This evening, the guest artists at the National Forum of Music will be Jakub Jakowicz and Paweł Wakarecy, who together with the NFM Leopoldinum Orchestra will perform the Double Concerto in D minor for violin, piano and string orchestra by MWV O4 by Felix Mendelssohn. The programme also includes compositions by Béla Bartók (Divertimento) and Andrzej Panufnik (Arbor cosmica), played/directed by Jakub Jakowicz.
Jakub Jakowicz is a soloist and chamber player, a widely-known violin virtuoso. Paweł Wakarecy is a prize-winner of the 16th International Frederic Chopin Piano Competition. He gives concerts in Poland and abroad, performs with the best Polish conductors and orchestras and plays with his wife in the Wakarecy Piano Duo. At the NFM, Wakarecy and Jakowicz will perform as soloists in the Double Concerto in D minor for violin, piano and string orchestra MWV O4 by Mendelssohn. This is a very interesting piece, in which the solo part was divided between two instruments: a violin and a piano. Mendelssohn wrote the concerto at just fourteen – he was only at the beginning of his composing career. Despite his young age, he made his music very mature. It is believed that the final shape of the Double Concerto in D Minor could have been influenced by the study of the score of the Concerto in G major for piano, violin and orchestra op. 17 by the Baroque composer Johann Nepomuk Hummel. The young Mendelssohn could have also been inspired by the works of Carl Maria von Weber, for whom he had great respect.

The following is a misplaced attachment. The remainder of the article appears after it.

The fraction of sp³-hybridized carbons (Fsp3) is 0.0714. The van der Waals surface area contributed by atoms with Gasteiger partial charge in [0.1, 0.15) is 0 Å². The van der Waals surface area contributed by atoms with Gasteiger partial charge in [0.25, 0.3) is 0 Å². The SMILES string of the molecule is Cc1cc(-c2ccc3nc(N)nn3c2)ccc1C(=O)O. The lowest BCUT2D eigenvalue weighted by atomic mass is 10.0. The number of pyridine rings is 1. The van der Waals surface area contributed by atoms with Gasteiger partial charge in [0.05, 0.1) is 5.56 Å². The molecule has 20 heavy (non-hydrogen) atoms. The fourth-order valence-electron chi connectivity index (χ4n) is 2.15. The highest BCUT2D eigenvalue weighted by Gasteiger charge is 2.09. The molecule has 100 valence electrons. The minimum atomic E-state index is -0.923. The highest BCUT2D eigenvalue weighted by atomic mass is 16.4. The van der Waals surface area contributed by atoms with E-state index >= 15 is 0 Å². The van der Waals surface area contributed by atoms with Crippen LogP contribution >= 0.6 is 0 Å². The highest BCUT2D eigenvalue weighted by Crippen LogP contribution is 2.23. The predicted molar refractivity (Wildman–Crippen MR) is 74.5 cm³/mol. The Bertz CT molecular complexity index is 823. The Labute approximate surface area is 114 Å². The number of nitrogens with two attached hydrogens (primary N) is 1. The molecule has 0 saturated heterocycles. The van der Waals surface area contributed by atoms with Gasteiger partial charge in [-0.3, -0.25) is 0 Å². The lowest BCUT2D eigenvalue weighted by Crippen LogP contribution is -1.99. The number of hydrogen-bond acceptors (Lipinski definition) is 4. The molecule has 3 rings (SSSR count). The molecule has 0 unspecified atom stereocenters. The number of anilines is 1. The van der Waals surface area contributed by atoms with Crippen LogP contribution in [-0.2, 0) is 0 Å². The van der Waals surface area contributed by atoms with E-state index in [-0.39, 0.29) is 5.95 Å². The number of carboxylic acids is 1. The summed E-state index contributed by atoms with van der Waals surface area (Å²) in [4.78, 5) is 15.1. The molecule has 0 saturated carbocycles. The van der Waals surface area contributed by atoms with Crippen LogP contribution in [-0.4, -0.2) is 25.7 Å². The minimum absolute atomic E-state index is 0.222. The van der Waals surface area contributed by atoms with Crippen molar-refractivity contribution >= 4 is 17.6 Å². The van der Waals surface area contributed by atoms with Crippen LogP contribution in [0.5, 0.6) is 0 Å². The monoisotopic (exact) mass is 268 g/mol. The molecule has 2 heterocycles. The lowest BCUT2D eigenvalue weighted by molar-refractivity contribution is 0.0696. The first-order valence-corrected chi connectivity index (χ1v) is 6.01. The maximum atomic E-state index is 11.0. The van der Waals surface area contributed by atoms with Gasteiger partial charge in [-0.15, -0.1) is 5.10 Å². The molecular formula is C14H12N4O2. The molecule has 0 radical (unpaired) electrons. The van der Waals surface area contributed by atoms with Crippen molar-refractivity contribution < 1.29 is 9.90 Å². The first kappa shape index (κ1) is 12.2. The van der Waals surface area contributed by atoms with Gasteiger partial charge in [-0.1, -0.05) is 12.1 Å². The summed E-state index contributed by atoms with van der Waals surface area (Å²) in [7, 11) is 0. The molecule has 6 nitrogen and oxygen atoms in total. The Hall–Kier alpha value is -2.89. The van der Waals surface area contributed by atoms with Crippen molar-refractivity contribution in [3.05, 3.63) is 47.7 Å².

The programme features a work by a Polish composer, too. The Arbor cosmica (Latin “cosmic tree”) by Panufnik was born out of fascination with nature and attributing magical qualities to trees. The composer's approach to the structure of the work is the most interesting element – the form was carefully thought through, and the whole composition can be represented graphically in the form of a tree. A phenomenal aspect of Arbor cosmica is the skilful combination of precise form with diverse and expressive sound and melodic-rhythmic layer. Every aspect of the work, thought out so well, and attention to the smallest details makes the Arbor cosmica an outstanding composition.
The Divertimento Sz.113, BB.118 by Bartók is the composer's return to the roots, as it were. The work was created in 1939, when Bartók planned to end his career in Europe and move to the United States. In the piece, the composer returns to tonalities and musical tradition – thanks to the use of dialogues between groups of instruments in the Divertimento, there are pronounced references to Baroque concerto grosso. The word "divertimento" means a piece serving mainly the entertainment of both listeners and musicians.